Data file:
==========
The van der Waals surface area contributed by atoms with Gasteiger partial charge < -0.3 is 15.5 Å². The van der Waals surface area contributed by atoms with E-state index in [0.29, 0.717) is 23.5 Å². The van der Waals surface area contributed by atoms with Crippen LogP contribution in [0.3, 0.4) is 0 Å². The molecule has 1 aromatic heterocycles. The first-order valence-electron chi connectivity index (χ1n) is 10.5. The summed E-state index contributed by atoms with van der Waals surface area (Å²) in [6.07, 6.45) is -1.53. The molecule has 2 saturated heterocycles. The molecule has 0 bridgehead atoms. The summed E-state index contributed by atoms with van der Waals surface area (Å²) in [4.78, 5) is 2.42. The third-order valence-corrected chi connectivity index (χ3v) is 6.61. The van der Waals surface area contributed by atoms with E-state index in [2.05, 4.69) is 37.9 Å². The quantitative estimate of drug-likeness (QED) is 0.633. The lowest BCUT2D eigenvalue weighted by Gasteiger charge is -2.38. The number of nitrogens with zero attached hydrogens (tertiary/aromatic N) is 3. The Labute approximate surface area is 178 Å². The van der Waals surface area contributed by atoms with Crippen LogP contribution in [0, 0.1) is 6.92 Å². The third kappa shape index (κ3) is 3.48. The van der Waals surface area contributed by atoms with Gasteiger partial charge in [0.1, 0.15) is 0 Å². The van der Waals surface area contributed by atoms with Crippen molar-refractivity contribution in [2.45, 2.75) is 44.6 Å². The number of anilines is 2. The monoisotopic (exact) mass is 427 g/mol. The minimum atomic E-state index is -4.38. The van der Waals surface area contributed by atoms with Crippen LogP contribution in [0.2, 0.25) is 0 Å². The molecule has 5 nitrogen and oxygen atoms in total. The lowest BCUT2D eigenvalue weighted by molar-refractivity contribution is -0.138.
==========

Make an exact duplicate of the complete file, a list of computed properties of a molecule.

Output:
The van der Waals surface area contributed by atoms with Gasteiger partial charge < -0.3 is 15.5 Å². The van der Waals surface area contributed by atoms with E-state index in [0.29, 0.717) is 23.5 Å². The van der Waals surface area contributed by atoms with Crippen LogP contribution in [0.3, 0.4) is 0 Å². The molecule has 1 aromatic heterocycles. The first-order valence-electron chi connectivity index (χ1n) is 10.5. The summed E-state index contributed by atoms with van der Waals surface area (Å²) in [6.07, 6.45) is -1.53. The molecule has 2 saturated heterocycles. The molecule has 0 bridgehead atoms. The summed E-state index contributed by atoms with van der Waals surface area (Å²) in [4.78, 5) is 2.42. The third-order valence-corrected chi connectivity index (χ3v) is 6.61. The van der Waals surface area contributed by atoms with E-state index in [2.05, 4.69) is 37.9 Å². The quantitative estimate of drug-likeness (QED) is 0.633. The lowest BCUT2D eigenvalue weighted by Gasteiger charge is -2.38. The number of nitrogens with zero attached hydrogens (tertiary/aromatic N) is 3. The Labute approximate surface area is 178 Å². The van der Waals surface area contributed by atoms with Crippen LogP contribution in [0, 0.1) is 6.92 Å². The third kappa shape index (κ3) is 3.48. The van der Waals surface area contributed by atoms with Gasteiger partial charge in [0.1, 0.15) is 0 Å². The van der Waals surface area contributed by atoms with Crippen molar-refractivity contribution in [2.45, 2.75) is 44.6 Å². The number of anilines is 2. The monoisotopic (exact) mass is 427 g/mol. The minimum atomic E-state index is -4.38. The van der Waals surface area contributed by atoms with Crippen LogP contribution in [0.2, 0.25) is 0 Å². The molecule has 5 nitrogen and oxygen atoms in total. The lowest BCUT2D eigenvalue weighted by molar-refractivity contribution is -0.138.